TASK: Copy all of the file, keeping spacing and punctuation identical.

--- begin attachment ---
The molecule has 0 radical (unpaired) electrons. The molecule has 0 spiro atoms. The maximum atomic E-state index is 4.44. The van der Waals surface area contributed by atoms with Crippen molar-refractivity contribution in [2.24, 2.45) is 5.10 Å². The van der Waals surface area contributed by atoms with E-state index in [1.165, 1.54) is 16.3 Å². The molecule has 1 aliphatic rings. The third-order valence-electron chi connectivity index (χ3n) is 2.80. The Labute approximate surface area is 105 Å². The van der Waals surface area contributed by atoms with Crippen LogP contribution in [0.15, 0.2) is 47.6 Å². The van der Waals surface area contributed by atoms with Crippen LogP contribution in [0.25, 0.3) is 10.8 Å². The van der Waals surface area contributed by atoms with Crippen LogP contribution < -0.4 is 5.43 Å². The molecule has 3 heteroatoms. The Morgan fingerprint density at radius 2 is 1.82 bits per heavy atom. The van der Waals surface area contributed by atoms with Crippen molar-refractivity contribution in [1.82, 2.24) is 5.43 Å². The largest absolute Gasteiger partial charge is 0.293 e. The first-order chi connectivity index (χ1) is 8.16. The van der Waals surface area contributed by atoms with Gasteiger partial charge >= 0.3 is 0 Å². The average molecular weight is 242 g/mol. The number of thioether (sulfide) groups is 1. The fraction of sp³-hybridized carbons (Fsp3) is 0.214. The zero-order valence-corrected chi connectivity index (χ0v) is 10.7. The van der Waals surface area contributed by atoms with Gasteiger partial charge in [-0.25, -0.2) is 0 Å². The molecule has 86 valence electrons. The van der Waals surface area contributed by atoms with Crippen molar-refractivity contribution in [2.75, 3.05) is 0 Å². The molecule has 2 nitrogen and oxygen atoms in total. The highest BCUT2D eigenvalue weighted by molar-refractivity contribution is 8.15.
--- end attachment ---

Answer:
The molecule has 0 radical (unpaired) electrons. The molecule has 0 spiro atoms. The maximum atomic E-state index is 4.44. The van der Waals surface area contributed by atoms with Crippen molar-refractivity contribution in [2.24, 2.45) is 5.10 Å². The van der Waals surface area contributed by atoms with E-state index in [1.165, 1.54) is 16.3 Å². The molecule has 1 aliphatic rings. The third-order valence-electron chi connectivity index (χ3n) is 2.80. The Labute approximate surface area is 105 Å². The van der Waals surface area contributed by atoms with Crippen LogP contribution in [0.15, 0.2) is 47.6 Å². The van der Waals surface area contributed by atoms with Crippen LogP contribution in [0.25, 0.3) is 10.8 Å². The van der Waals surface area contributed by atoms with Crippen LogP contribution < -0.4 is 5.43 Å². The molecule has 3 heteroatoms. The Morgan fingerprint density at radius 2 is 1.82 bits per heavy atom. The van der Waals surface area contributed by atoms with Crippen molar-refractivity contribution in [1.82, 2.24) is 5.43 Å². The largest absolute Gasteiger partial charge is 0.293 e. The first-order chi connectivity index (χ1) is 8.16. The van der Waals surface area contributed by atoms with Gasteiger partial charge >= 0.3 is 0 Å². The average molecular weight is 242 g/mol. The number of thioether (sulfide) groups is 1. The fraction of sp³-hybridized carbons (Fsp3) is 0.214. The zero-order valence-corrected chi connectivity index (χ0v) is 10.7. The van der Waals surface area contributed by atoms with Gasteiger partial charge in [-0.25, -0.2) is 0 Å². The molecule has 86 valence electrons. The van der Waals surface area contributed by atoms with Crippen molar-refractivity contribution in [2.75, 3.05) is 0 Å². The molecule has 2 nitrogen and oxygen atoms in total. The highest BCUT2D eigenvalue weighted by molar-refractivity contribution is 8.15.